Looking at Figure 3, we note that social dominance orientation is more predictive - by a wide margin - of an individual’s endorsement of negative poverty narratives compared to any other demographic characteristic. Even though social dominance orientation is by far the most predictive, right wing authoritarianism and racial resentment are not far off, holding the #3 and #4 spots, respectively, in our model.

We also explore the correlation between endorsement of negative poverty narratives and worldview measures (SDO, RWA, RRS) in comparison to political ideology. You can see in Figure 4 that the correlations between each of these constructs and the joint poverty narrative score are all similar. Social dominance orientation and right wing authoritarianism are slightly better correlated with our joint poverty score - especially at the highest and lowest scores - compared to partisanship. Racial resentment is similarly correlated to the joint poverty score as ideology.

Figure 3:

Figure 4:

How predictive are they?

In a previous post here, we defined the main poverty narratives we've encountered: for example, the individualistic narrative, which is the idea that individual action and character traits are the cause of poverty. Of the five identified (individualistic, structural, paternalism, welfare exploitation, and meritocracy), it turns out that social dominance orientation, right wing authoritarianism, and racial resentment are especially predictive of the individualistic, welfare exploitation, and meritocracy narratives. People who score higher in any of the three constructs separately are much more likely to endorse negative narratives about people who live in chronic scarcity. Of these, social dominance orientation remains the most predictive (correlation of 0.59), followed by right-wing authoritarianism (0.41) and racial resentment (0.39).

Social dominance orientation, right wing authoritarianism, and racial resentment are part of a large group of ideological constructs related to discrimination and endorsement of harmful poverty narratives (some of which we have tested in other surveys, be on the look out for future posts). If this cluster of constructs are so predictive, are we looking at something redundant? That is, do these constructs retain individual predictive power when they are all included in a regression? They do! Each of these constructs are still powerful predictors, even when you control for the other constructs.

This is not to say that social dominance orientation, racial resentment and right wing authoritarianism are uncorrelated; they most certainly are related. But they are not measuring the same thing, as the literature suggests (Crawford et al., 2013). Social dominance orientation and right wing authoritarianism refer to constructs related to ingroup and outgroup dynamics. Social dominance orientation is about outgroup dynamics, the preference for control and dominance over groups perceived as others. Right wing authoritarianism is about ingroup dynamics, with a preference for submission to an ultimate authority, in this case authorities related to right wing ideology. The positive relationship between social dominance orientation and right wing authoritarianism are not hard to imagine: a strong tie to an ingroup authority oftens leads to a distrust of outgroups and vice versa (cults, religious extremism, etc). But this is not mutually exclusive; people can have a strong ingroup authority that advocates for outgroup equality and people can have a strong disdain for others and want control of everyone. In addition, racial resentment describes specific patterns of belief about a historically defined outgroup in the U.S. context, but these attitudes do differ from perceptions of in- versus outgroup dynamics generally.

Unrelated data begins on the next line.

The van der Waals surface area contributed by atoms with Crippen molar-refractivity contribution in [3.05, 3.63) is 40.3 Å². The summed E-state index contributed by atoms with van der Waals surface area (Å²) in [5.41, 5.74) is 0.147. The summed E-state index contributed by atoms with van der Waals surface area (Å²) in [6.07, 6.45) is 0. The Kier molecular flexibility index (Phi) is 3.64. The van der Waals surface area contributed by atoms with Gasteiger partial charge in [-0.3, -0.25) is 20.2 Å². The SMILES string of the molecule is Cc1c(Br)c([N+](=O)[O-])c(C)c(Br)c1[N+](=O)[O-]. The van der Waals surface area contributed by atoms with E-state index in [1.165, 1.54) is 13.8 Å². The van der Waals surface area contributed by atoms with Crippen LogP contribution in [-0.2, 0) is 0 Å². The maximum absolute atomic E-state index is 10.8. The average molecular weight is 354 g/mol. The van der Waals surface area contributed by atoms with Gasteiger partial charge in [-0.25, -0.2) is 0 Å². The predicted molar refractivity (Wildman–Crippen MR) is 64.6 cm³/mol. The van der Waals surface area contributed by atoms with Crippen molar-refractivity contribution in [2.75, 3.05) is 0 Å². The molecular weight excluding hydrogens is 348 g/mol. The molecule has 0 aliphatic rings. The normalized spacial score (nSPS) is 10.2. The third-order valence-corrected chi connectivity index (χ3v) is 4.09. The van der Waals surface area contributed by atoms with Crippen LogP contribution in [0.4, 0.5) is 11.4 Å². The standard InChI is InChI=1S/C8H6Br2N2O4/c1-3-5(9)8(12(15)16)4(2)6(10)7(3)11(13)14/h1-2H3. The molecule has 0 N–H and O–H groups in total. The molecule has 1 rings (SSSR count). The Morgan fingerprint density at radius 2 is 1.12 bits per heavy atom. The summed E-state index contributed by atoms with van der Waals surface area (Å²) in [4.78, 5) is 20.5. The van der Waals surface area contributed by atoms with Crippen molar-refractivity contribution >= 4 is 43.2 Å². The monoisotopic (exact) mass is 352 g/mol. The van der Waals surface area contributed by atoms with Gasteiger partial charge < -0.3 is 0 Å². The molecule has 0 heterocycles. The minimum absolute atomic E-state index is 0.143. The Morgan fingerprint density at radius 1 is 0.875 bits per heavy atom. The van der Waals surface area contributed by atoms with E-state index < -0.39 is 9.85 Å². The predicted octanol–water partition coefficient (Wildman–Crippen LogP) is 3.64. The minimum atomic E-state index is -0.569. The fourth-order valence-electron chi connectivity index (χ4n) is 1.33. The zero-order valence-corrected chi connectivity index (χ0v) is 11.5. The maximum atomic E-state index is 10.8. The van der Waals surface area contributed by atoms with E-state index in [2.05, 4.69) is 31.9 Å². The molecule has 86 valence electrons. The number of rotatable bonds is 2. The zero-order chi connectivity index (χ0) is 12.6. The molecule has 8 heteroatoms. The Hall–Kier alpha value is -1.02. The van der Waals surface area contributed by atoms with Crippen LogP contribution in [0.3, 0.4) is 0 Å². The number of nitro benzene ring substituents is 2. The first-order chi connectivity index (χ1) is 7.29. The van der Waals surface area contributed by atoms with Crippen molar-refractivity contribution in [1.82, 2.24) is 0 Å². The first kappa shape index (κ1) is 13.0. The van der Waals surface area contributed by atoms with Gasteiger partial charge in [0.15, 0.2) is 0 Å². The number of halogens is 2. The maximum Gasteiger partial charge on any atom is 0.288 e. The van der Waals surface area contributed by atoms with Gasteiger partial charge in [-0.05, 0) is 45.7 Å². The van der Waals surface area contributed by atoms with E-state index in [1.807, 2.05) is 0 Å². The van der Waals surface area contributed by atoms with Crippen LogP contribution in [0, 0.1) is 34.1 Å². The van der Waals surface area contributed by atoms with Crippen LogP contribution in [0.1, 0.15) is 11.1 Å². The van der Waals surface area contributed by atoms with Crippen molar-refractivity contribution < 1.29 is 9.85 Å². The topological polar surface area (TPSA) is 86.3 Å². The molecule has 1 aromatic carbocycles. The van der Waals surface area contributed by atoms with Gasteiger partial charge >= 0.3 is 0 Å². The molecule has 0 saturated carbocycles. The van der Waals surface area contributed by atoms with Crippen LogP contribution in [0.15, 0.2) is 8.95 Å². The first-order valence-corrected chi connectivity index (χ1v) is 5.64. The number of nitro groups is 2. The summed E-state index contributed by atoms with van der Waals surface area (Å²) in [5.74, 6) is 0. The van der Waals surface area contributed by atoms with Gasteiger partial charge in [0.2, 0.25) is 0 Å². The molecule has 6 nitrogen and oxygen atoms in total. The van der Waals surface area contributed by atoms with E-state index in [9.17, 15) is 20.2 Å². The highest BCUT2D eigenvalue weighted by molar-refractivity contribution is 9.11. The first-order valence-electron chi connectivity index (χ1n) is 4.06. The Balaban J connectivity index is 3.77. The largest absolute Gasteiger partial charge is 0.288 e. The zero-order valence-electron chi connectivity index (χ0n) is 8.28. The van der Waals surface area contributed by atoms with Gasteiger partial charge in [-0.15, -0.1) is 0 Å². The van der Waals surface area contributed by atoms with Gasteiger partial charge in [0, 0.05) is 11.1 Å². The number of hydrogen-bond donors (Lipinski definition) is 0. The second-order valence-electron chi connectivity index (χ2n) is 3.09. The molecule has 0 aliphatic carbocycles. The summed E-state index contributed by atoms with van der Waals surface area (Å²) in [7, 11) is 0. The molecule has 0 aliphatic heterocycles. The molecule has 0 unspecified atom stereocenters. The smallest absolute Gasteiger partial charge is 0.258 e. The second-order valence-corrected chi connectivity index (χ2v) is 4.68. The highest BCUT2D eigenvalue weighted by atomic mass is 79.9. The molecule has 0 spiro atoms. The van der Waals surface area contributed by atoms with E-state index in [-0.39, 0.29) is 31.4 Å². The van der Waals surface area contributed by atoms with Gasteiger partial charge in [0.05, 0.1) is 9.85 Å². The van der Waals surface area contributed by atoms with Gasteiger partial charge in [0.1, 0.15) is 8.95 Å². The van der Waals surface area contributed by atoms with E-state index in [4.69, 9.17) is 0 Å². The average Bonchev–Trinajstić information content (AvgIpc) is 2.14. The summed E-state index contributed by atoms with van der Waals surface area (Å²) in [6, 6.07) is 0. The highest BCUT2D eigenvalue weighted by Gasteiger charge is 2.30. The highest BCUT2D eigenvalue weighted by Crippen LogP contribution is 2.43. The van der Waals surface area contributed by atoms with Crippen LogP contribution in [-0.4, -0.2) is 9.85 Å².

Implications and Conclusion

Knowing how social dominance orientation, right wing authoritarianism, and racial resentment work in relation to poverty narratives helps us incorporate them as target variables for narrative messaging and persuasion.  Most targeting focuses on a narrow set of demographics, but these findings open up a whole new conversation about what can be targeted. A practical application could even be in thinking about voter turnout. Campaigns to increase voter turnout typically incorporate socio-demographic factors like race or income, but in recent years understanding what the most movable voter is has included things like social dominance orientation and right wing authoritarianism. Notably, in the 2016 elections, social dominance orientation and right wing authoritarianism were highly predictive of voter activity among Trump supporters (Pettigrew, 2017). If we could use these constructs to predict who votes, then they could also be used to get people to the polls or to vote for policies that promote generous social policy; and this could be even more powerful given that these constructs don’t exist exclusively in any one side of the political spectrum.

But how can we get more concrete? How do we tie ideologies and narratives to the way people behave and how people want the world to work? For the next blog post, we do just that by focusing on administrative burden; we go from the stories people believe to how they want to place restrictions on access to programs that would otherwise limit the negative impacts of living in poverty.